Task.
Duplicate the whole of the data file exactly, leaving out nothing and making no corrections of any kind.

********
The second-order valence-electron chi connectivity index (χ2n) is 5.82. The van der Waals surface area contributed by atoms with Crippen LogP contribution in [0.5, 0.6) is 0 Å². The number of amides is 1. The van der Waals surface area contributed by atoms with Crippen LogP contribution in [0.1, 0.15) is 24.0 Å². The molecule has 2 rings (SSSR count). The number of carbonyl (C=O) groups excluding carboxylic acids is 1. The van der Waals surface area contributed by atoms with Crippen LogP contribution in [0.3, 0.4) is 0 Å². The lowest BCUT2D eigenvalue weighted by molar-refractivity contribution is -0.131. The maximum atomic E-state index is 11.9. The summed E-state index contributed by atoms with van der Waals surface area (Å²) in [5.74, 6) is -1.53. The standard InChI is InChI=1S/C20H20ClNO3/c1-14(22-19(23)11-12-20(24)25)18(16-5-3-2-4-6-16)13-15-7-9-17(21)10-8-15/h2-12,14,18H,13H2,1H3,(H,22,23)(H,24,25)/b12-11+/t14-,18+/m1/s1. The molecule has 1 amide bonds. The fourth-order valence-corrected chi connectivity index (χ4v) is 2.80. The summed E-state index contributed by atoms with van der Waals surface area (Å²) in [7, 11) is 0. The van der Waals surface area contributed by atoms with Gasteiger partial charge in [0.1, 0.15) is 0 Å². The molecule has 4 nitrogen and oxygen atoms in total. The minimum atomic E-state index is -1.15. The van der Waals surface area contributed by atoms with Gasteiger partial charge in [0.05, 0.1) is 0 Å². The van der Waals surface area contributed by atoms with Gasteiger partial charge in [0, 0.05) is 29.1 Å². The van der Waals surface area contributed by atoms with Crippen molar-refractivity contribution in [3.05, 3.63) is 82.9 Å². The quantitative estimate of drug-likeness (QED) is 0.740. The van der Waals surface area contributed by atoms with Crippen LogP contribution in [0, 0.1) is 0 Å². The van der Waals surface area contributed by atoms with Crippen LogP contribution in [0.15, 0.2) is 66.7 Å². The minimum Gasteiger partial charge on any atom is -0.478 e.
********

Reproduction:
The second-order valence-electron chi connectivity index (χ2n) is 5.82. The van der Waals surface area contributed by atoms with Crippen LogP contribution in [0.5, 0.6) is 0 Å². The number of amides is 1. The van der Waals surface area contributed by atoms with Crippen LogP contribution in [0.1, 0.15) is 24.0 Å². The molecule has 2 rings (SSSR count). The number of carbonyl (C=O) groups excluding carboxylic acids is 1. The van der Waals surface area contributed by atoms with Crippen LogP contribution in [0.3, 0.4) is 0 Å². The lowest BCUT2D eigenvalue weighted by molar-refractivity contribution is -0.131. The maximum atomic E-state index is 11.9. The summed E-state index contributed by atoms with van der Waals surface area (Å²) in [5.74, 6) is -1.53. The standard InChI is InChI=1S/C20H20ClNO3/c1-14(22-19(23)11-12-20(24)25)18(16-5-3-2-4-6-16)13-15-7-9-17(21)10-8-15/h2-12,14,18H,13H2,1H3,(H,22,23)(H,24,25)/b12-11+/t14-,18+/m1/s1. The molecule has 1 amide bonds. The fourth-order valence-corrected chi connectivity index (χ4v) is 2.80. The summed E-state index contributed by atoms with van der Waals surface area (Å²) in [7, 11) is 0. The van der Waals surface area contributed by atoms with Gasteiger partial charge in [0.1, 0.15) is 0 Å². The molecule has 4 nitrogen and oxygen atoms in total. The minimum atomic E-state index is -1.15. The van der Waals surface area contributed by atoms with Gasteiger partial charge in [0.05, 0.1) is 0 Å². The van der Waals surface area contributed by atoms with Gasteiger partial charge in [0, 0.05) is 29.1 Å². The van der Waals surface area contributed by atoms with Crippen molar-refractivity contribution in [3.05, 3.63) is 82.9 Å². The quantitative estimate of drug-likeness (QED) is 0.740. The van der Waals surface area contributed by atoms with Crippen LogP contribution in [0, 0.1) is 0 Å². The van der Waals surface area contributed by atoms with Crippen LogP contribution in [0.15, 0.2) is 66.7 Å². The minimum Gasteiger partial charge on any atom is -0.478 e.